Working less hours each week will help boost the economy by creating more jobs and improving quality of life, according to a think tank.
The New Economics Foundation (NEF) will meet with other experts at an event in London this week to find a solution to unemployment, the credit crisis and reducing the country"s carbon footprint.
The NEF, which has organised the gathering with the Centre for Analysis of Social Exclusion at the London School of Economics, said their solution to the problem would be enforcing a 20-hour working week.
The foundation has previously suggested a similar strategy and said the move would mean people had more time to think about the effect they are having on the environment and that it would allow for job sharing.
It admitted that incomes would be reduced dramatically but argued individuals would have more time to carry out worthy tasks.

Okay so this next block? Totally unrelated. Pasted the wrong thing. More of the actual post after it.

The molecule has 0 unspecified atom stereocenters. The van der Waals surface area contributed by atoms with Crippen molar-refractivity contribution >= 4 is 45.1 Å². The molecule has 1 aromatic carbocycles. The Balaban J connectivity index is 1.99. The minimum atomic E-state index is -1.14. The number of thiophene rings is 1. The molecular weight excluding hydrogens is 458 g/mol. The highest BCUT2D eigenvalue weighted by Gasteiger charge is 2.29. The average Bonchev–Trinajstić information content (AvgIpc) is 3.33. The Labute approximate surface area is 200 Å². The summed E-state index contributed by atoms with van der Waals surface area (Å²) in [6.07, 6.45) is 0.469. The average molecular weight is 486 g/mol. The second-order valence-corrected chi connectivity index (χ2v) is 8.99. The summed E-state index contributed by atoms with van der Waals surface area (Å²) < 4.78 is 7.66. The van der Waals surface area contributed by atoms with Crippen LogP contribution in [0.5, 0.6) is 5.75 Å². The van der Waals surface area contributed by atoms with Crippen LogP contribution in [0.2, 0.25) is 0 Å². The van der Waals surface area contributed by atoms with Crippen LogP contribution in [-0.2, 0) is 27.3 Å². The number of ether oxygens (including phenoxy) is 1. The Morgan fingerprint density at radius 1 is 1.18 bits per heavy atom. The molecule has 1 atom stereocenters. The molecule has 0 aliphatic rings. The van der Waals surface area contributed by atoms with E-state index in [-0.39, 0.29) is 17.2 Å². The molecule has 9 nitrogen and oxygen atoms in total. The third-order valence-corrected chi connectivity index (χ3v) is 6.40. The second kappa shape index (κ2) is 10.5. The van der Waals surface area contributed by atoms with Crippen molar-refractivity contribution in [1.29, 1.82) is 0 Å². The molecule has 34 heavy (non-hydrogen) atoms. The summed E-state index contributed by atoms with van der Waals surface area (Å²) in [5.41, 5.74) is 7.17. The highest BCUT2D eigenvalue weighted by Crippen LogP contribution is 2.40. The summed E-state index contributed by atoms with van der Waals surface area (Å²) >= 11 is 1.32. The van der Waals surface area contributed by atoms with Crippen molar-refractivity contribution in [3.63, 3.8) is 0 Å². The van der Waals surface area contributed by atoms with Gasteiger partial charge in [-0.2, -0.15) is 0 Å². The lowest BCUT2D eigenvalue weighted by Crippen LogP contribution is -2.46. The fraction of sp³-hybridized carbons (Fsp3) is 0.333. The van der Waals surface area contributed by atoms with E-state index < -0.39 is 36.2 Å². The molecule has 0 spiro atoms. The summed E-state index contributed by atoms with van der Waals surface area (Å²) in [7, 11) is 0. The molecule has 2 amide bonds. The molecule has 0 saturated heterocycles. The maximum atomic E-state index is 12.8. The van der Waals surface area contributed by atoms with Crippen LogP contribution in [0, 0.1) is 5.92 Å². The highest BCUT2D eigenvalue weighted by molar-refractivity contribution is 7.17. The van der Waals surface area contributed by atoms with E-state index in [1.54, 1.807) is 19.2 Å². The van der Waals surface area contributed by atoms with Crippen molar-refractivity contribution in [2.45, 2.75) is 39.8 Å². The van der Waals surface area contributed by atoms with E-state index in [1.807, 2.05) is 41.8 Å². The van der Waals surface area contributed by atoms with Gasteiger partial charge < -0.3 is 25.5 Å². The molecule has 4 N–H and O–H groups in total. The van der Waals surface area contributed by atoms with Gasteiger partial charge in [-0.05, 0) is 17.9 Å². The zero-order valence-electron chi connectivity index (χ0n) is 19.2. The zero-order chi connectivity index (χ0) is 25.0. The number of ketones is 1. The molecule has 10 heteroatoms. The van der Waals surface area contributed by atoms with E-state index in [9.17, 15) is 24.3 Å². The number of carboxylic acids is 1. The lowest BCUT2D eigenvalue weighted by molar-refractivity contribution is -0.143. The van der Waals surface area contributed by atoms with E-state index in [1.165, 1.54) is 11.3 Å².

Parents could spend more time with their children or other dependents and there would be more opportunity to get involved with civic duties or charity work.
Anna Coote, co-author the report, told the Observer: "There"s a great disequilibrium between people who have got too much paid work, and those who have got too little or none.
"Are we just living to work, and working to earn, and earning to consume?"
She argued that the government needed to think about what constitutes economic success and whether aiming to boost Britain"s GDP growth rate should be a priority.
The UK has the longest working week of any major European economy and economists believed, in time, that as technology improved people would be able to spend less time at work.
Parents of young children already have the right to request more flexible work hours but the NEF is keen to push the government to make this a right for everyone.